A bag of coffee should answer the 3 W's: Who, what, and when?
Who produced this coffee? The land owner and the mill that had a hand in creating this product should be identified (when known). There must be as much information as is needed to begin to build a relevant understanding of the production chain in growing/picking/milling a coffee. Who is the starting point of a long chain of questions to ask about what makes a coffee unique.
What makes this coffee special? Elevation, processing at the farm/wet mill/dry mill, regional location, and special packaging of the unroasted coffee for transport. Things that can impart or change/preserve the flavor of a coffee add to the knowledge base a consumer builds over time of what they prefer while trying different coffees. Do I prefer bourbon or caturra more? Am I more interested in higher elevation coffees? The list goes on but how can you build those preferences without knowledge of them existing as a contributing factor to a coffee.
When was this coffee harvested/roasted? Knowing the crop year is a nice item but it's often too rare an addition. Knowing the roast date is one of the most basic and fundamental tenets of good coffee. The nicest production with the best terroir roasted to perfection will be wasted by staling. A clearly labeled and recent roast date is the first real indicator you will get your money's worth or have a chance at a better coffee experience.
"If coffee is truly to learn something from the wine model, it is that brand identity for farms (even in a blend) adds value for both the producers and their consumers."
Identity is a powerful thing. Prominently displaying the producer information gives the farm a brand with a sense of the components that go into creating the flavors of that coffee. This is so valuable that even larger roasters borrow this identity and sense of place by naming some of their large mill and co-op blends with farm style or estate-like sounding (although slightly misleading) names.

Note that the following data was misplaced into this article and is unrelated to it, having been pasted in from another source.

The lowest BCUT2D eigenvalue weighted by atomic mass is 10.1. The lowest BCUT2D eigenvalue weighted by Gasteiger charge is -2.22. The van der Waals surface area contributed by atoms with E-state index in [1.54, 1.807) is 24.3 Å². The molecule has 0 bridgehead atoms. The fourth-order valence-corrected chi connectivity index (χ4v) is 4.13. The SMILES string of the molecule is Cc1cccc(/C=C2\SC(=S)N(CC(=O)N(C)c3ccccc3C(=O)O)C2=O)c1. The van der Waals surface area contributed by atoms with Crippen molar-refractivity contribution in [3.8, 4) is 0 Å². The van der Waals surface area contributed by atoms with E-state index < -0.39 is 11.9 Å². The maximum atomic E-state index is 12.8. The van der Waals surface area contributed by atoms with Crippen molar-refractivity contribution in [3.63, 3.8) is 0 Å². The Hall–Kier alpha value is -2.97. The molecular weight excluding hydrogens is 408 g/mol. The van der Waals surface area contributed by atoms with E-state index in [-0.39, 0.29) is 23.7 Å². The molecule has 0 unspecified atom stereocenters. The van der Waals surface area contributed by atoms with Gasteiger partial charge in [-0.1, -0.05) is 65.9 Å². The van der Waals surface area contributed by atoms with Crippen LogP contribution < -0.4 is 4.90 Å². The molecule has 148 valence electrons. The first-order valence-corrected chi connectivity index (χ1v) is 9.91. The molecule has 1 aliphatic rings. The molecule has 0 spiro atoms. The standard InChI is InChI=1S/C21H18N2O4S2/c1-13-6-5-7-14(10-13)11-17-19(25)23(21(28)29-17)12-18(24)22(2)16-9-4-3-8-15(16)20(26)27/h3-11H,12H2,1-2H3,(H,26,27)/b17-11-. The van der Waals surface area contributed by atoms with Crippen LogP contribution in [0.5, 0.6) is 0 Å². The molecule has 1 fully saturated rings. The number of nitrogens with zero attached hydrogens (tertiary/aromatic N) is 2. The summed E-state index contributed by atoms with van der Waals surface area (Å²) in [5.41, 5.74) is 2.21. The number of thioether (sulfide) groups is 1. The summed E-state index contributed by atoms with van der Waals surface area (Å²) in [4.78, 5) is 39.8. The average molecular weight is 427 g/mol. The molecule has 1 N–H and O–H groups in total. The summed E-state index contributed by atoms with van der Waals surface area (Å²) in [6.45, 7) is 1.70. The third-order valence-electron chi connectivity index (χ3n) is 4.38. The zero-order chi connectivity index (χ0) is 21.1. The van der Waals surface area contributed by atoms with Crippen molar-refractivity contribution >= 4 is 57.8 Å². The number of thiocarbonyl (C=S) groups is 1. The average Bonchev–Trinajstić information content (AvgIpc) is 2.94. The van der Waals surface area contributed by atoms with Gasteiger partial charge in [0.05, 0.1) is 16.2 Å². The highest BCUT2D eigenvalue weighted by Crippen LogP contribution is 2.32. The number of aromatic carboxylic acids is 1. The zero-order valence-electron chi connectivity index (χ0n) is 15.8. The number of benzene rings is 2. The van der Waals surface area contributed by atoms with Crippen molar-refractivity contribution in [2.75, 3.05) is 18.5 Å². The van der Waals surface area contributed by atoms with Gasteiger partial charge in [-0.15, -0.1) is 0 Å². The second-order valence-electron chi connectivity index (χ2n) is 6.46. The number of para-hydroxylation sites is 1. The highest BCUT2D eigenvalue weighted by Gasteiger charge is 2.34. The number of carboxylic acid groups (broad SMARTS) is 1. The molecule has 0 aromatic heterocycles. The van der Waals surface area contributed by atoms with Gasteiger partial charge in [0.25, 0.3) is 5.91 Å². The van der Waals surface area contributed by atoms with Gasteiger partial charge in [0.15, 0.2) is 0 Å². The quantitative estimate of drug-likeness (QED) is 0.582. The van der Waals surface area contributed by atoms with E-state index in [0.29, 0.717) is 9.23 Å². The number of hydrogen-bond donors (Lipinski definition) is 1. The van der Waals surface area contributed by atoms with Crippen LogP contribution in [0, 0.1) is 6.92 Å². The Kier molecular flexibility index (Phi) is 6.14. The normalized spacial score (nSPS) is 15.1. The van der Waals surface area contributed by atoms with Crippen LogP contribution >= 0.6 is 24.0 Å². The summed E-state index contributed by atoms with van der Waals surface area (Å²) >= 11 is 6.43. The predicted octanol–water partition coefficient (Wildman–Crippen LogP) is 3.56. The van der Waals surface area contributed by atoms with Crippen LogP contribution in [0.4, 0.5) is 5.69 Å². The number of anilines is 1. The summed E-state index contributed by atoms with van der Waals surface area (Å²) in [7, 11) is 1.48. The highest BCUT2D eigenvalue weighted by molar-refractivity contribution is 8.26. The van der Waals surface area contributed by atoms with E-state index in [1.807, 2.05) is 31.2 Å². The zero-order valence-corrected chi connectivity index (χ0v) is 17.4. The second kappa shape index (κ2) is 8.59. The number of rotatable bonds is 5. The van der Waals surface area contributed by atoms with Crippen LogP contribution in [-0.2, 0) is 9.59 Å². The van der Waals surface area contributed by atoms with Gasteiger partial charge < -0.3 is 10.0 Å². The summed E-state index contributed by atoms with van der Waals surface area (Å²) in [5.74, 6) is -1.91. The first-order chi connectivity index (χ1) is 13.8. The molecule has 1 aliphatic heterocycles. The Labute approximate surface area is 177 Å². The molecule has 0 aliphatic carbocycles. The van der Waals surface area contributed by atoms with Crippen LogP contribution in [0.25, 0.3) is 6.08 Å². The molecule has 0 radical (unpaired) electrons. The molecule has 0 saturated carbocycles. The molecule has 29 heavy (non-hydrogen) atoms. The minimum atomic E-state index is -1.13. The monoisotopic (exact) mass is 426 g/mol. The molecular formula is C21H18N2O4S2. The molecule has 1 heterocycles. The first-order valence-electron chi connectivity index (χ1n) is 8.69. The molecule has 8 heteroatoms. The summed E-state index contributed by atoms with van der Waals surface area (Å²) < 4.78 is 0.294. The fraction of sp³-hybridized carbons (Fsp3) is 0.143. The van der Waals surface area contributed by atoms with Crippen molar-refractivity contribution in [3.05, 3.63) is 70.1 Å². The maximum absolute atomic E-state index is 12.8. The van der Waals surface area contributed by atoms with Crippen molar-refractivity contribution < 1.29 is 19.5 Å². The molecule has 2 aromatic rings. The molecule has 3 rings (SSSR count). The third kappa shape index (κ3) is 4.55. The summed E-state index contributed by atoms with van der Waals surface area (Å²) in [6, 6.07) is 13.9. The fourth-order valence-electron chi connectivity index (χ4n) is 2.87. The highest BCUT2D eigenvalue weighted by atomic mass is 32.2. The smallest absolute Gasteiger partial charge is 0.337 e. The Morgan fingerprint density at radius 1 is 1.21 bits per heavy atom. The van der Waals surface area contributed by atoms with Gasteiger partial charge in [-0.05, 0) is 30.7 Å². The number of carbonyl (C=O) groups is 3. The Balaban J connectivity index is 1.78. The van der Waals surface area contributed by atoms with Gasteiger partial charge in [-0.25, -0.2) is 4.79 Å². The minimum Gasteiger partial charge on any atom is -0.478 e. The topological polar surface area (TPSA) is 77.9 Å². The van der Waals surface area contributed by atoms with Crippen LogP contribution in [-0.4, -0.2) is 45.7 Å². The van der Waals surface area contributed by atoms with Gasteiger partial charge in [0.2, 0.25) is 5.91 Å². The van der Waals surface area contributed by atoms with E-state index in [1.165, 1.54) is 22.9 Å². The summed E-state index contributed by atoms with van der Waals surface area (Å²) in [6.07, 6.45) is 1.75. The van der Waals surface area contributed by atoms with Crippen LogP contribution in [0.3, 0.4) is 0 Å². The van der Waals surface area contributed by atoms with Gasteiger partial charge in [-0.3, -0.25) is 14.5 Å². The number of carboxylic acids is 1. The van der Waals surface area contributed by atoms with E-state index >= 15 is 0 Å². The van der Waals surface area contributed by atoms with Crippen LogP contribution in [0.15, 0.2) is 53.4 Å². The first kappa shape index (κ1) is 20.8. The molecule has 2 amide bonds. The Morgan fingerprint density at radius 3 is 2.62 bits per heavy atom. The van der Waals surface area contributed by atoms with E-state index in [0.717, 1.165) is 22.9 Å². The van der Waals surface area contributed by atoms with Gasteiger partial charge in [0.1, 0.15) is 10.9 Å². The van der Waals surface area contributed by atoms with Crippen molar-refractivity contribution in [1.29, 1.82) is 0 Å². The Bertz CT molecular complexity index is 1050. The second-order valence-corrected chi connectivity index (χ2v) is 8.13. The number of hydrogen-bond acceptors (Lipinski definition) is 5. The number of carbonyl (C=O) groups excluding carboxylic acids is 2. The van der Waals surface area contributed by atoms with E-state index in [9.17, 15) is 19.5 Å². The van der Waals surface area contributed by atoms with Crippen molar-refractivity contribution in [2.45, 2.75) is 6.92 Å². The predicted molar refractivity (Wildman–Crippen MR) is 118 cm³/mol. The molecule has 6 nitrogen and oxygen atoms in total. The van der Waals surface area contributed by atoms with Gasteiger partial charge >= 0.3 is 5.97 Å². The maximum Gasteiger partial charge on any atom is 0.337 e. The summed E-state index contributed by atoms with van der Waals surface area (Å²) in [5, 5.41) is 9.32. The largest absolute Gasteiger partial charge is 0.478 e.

With single estate coffees, this process of identifying the producer and micro lot name is becoming more main stream every year. For espresso, it is clearly not the case as we are sliding backwards locally. (A recent cafe crawl of what are supposed to be top shops in town found that almost all not serving barismo were serving a blend with unknown -to the barista- components. Seeing great gear with talented barista precisely executing mediocre dark roasted blends was a let down. That disappointment inspired this post.) The long known secret with roasters is that you can mix together lesser quality components, roast it darker, and charge a better markup if the mystery inside is not revealed (as long as it says espresso on the bag). Identifying the constantly changing mix of coffees in a blend and having cafes/consumers look up the components could cause problems by revealing the secrets of the blend. Those secrets may not be glorious and the previous perception of a good deal could easily turn around with a little more delving into the ingredients. High end micro roasters working with estates are more likely to abandon the faceless blends identified with mass produced roasting outfits and more have been opting for complete transparency. If coffee is truly to learn something from the wine model, it is that brand identity for farms (even in a blend) adds value for both the producers and their consumers.
The basic question: Is the roaster proud enough of the product to show what's in it? Transparency is that affirmation. Labeling with confidence speaks to knowledge of the coffee and what makes it special. That, in turn, can infer there is knowledge of how to continue to make it better.